In a recent study from UC San Diego, researchers have developed a new blood test to detect pancreatic cancer fast.
The test, which is currently at the proof-of-concept stage, can rapidly screen a drop of blood for biomarkers of pancreatic cancer. It can provide results in less than an hour.
Pancreatic cancer is expected to become the second deadliest cancer in the United States by 2030.
It is tough to cure because it is usually not discovered until it has reached an advanced stage.
Blood tests for early cancer detection, known as liquid biopsies, are a hot topic in research.
This type of test has the potential to detect cancer early on without having to do invasive surgical procedures like tumor biopsies.
In the study, to screen for pancreatic cancer in the blood, the researchers develop new methods that involve collecting and analyzing nano-sized biological structures called exosomes.
Exosomes are released from all cells in the body, including cancer cells. They contain proteins and genetic material that can be biomarkers for detecting cancers.
But exosomes are very tiny and fragile, they are hard to isolate from blood.
Current methods to extract exosomes are time-consuming and require that blood samples be pretreated or diluted prior to use.
In this study, the test developed by UC San Diego researchers uses an electronic chip-based system to extract exosomes directly from blood in minutes.
It uses just a drop of blood and no extra processing is required.
The test is simple. Apply a drop of blood on a small electronic chip, turn the current on, wait several minutes, add fluorescent labels and look at the results under a microscope.
If a blood sample tests positive for pancreatic cancer, bright fluorescent circles will appear.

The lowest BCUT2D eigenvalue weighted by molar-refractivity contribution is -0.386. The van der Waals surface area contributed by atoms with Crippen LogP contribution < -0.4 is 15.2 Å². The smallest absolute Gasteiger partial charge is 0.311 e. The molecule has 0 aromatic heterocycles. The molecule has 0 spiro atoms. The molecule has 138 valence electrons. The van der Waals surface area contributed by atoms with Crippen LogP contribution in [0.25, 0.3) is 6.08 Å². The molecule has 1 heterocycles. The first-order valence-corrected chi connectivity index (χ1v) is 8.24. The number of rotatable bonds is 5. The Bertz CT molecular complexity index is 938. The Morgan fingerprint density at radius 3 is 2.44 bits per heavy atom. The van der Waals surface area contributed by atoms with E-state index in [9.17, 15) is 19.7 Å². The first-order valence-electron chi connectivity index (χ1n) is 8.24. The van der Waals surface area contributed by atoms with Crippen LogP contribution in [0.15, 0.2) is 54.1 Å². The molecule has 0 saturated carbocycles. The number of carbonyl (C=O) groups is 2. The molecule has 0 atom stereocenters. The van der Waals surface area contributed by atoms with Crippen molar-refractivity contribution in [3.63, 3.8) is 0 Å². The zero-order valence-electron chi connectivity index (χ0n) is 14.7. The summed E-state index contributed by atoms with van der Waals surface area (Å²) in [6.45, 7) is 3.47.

This test could be used as a primary screening strategy to identify patients who would subsequently need to undergo more expensive and invasive diagnostic methods like a CT scan, MRI or endoscopy.
If cancer biomarkers are present, brightly colored circles where the antibodies bind can be seen under a microscope, indicating a positive result. This entire process can be done in less than an hour.
So far, the team has only tested this system on a small sample set of patients.
In their small validation study on a group of 31 patients, the test was able to flag the blood samples of 20 patients with pancreatic cancer from those of 11 patients without cancer.
The team cautions that the biomarker levels screened in this study might not represent those in early stage cancer.
Their next steps include studies on a larger sample size, screening more samples from patients at various stages of cancer, and optimizing and validating this technology for early cancer detection.
This project is part of a cross-disciplinary collaboration between nanotechnology researchers at the UC San Diego Jacobs School of Engineering and clinicians at Moores Cancer Center at UC San Diego Health.
The collaboration is led by Michael Heller, professor emeritus of nanoengineering at the UC San Diego Jacobs School of Engineering, who is now at Oregon Health & Science University’s Knight Cancer Institute.
The first author Jean Lewis is an assistant project scientist in the Department of Nanoengineering at UC San Diego.
The findings are published in the journal ACS Nano.
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Journal reference: ACS Nano.